NaNoWriMo 2010 Day 20 (morning session)

I managed a rather unexpected 2,508 words this morning in a mere 90 minutes, which surprised me, but which I think is due in part to a mid-course correction I made yesterday, which I will discuss in due course below.  This morning’s session brought me to a 20-day total of 49,050 words.  When I wrapped up this morning and saw that I was within 950 words of “winning”, I was tempted to press on, but I held back, deciding that I had a good session and didn’t want to press my luck.  There’s always this afternoon.

After yesterday morning’s session, I really felt that my Part 2 outline was not nearly in the shape it needed to be for me to continue without a constant daily struggle.  So I decided to address that by fleshing out all of the issues during my lunch hour yesterday.  Part 2 is more complex than Part 1, but that doesn’t mean it needed to be structured in a more complex way.  Part of my goal was to see if I could find some kind of simpler structure–like I have in Part 1–that would work in Part 2.  So I cleaned off the large whiteboard in my office and began to map out what happens in Part 2.  I tried identifying all of the key plot points, and how those points added tension to the plot, what characters were involved, when in the timeline they took place, and what forces were acting against them.  The result was the following:

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It might be hard read (which is good, I suppose, since it doesn’t give anything away), but the diagram I ended up with listed all of the events on the timeline, and in relationship to a barely visible narrative arc line that curves its way up through the center of the diagram. The items in black are major plot points and the red lines that seem to criss-cross between them are items of tension, things that push against the plot point to add tension to the storyline.  I started with a simple, “How do I get from A to B in an exciting way?” and worked from there.  It turned out to be very helpful.  And John, my next door office neighbor pointed out that what I had done was have positive plot points one side and opposite plot points on the other.  It was completely unintentional, but it gave me the simple framework that I was looking for and that I’d already achieved in Part 1.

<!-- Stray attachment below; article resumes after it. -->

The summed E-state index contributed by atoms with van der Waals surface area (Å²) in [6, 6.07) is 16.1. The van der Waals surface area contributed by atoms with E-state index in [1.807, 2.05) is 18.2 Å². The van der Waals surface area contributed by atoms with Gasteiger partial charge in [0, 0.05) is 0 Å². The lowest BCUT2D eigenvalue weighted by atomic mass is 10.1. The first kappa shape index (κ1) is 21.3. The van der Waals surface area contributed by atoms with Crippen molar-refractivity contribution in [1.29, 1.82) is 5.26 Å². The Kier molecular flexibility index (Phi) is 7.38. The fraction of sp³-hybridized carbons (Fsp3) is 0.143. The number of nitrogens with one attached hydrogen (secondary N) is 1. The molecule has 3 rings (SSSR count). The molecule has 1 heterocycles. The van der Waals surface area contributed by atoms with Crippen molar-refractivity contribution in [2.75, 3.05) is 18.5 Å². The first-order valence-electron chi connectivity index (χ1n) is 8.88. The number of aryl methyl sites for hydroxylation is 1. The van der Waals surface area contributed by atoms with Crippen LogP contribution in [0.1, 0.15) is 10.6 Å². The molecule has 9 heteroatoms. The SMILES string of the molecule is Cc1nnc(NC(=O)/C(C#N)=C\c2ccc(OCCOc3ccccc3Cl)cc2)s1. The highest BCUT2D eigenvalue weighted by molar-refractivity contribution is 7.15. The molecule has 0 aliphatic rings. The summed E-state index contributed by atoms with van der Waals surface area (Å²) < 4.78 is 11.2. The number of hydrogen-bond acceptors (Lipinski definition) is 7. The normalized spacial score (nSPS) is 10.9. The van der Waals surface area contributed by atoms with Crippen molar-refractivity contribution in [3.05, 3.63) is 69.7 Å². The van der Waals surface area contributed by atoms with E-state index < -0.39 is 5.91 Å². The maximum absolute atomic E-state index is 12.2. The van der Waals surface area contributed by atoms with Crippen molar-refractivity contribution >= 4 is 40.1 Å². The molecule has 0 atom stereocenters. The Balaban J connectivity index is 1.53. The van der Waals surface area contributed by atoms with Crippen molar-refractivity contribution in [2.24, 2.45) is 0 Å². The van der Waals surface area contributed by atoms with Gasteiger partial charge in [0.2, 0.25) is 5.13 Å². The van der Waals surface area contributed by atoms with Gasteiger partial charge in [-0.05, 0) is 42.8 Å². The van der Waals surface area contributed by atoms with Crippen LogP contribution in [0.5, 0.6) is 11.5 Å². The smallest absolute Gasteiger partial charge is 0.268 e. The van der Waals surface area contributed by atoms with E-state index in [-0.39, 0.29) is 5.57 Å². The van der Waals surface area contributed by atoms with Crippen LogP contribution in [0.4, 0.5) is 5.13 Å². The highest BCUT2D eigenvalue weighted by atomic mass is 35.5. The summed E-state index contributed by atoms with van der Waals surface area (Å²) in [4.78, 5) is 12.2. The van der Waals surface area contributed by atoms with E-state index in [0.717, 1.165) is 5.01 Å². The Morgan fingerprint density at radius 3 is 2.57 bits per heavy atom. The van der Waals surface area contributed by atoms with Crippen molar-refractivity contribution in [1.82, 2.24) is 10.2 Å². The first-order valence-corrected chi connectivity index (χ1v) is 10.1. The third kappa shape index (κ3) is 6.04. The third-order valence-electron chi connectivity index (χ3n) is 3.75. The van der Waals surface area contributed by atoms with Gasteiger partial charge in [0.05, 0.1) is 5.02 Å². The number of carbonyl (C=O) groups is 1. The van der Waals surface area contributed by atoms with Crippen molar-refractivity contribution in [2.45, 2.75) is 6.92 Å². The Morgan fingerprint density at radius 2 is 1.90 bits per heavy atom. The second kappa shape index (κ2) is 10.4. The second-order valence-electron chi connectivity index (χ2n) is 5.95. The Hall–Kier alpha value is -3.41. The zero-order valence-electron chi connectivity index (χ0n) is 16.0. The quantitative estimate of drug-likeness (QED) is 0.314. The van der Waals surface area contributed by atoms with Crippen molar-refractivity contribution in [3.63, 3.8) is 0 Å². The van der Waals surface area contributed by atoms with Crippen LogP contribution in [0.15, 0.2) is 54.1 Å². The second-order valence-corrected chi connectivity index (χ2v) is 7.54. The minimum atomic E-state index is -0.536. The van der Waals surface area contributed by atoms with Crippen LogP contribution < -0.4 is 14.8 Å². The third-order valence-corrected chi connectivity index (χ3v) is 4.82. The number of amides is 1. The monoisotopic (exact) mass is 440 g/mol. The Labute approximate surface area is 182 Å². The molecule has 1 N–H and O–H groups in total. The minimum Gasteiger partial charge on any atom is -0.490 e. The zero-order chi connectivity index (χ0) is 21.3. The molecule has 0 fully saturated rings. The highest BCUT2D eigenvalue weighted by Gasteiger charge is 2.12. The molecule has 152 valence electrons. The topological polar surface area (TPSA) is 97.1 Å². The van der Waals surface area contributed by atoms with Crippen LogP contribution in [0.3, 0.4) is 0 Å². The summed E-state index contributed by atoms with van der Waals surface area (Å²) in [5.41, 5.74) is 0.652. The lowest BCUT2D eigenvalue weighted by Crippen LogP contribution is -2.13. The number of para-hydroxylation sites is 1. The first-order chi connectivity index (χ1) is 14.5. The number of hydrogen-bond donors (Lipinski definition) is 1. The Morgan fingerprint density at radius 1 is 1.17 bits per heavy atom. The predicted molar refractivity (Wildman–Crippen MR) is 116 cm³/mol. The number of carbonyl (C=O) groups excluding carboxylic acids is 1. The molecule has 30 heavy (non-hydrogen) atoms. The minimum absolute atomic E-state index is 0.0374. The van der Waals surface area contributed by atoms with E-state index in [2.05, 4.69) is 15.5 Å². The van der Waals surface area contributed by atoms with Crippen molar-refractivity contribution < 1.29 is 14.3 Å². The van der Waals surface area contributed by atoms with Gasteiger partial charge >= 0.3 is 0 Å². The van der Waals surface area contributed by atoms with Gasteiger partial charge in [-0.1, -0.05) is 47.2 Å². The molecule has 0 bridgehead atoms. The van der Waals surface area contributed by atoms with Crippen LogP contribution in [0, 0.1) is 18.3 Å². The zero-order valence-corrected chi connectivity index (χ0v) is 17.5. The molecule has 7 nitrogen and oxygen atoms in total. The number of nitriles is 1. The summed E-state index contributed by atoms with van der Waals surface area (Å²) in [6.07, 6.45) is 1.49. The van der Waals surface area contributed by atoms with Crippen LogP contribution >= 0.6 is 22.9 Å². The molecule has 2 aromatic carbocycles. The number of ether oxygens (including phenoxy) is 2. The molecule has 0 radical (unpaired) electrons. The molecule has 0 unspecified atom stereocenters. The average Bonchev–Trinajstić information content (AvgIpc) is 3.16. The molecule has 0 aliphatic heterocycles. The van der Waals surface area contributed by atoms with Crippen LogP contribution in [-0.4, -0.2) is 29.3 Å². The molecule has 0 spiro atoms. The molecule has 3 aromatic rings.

It made filling in the rest of the outline for Part 2 much easier.  But it also means there is a fair amount of reworking that will be required in the first 5 chapters of Part 2.  I say “will be required” because I’m not going back to rework them now.  NaNoWriMo is not about rewriting, but  have the outline marked up in such a way as to identify what needs reworking so I can attend to that in the second draft.  Meanwhile, I think the results of this “mid-course correction” were apparent in my work this morning.  I wrote Chapters 21 and 22 and managed to get through 2,500 words in the space of 90 minutes.  A pretty remarkable pace for me.

The reworking isn’t quite complete yet and I expect I will spend some time this afternoon (thus, the “morning session”) fixing up what remains to be fixed (without deleting or rewriting) and at that point, I may try and squeeze in one more scene to push me over the 50,000 word mark.  I received my winner’s T-shirt yesterday and as soon as I pass that mark, I’ll post a photo of me wearing that shirt.

Here are my stats for today:

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3 thoughts on “NaNoWriMo 2010 Day 20 (morning session)

  1. Hey Jamie,

    I’ve been looking for ideas for how to plot chart and timeline stories like you did above. Are you just coming up with your own way or is this something you learned from another source?

    Thanks,

    Guerry

  2. Guerry, this method is something I white-boarded on my own but which I borrowed ideas from several places. David B. Coe wrote a post on narrative arc and the line of rising tension that I used in my brainstorming came from what I learned in those posts. This is all new to me and the workshops I’ve attended have been entirely short-fiction-based. This novel-writing stuff is all new to me. I’ve seen Joe Haldeman write about diagrams that he draws for his novels but I’ve never actually seen one of his diagrams so I don’t know if there is a common thread that runs through these or not.

  3. I’ll definitely check out the article. If I find anything else, I’ll share back. David Wolverton/Farland wrote about this on his daily kicks emails last year, but he only gave a textual description of it, and I couldn’t visualize what he described. In retrospect, it might be close to what you did. Unfortunately, I couldn’t get him to show a sample.

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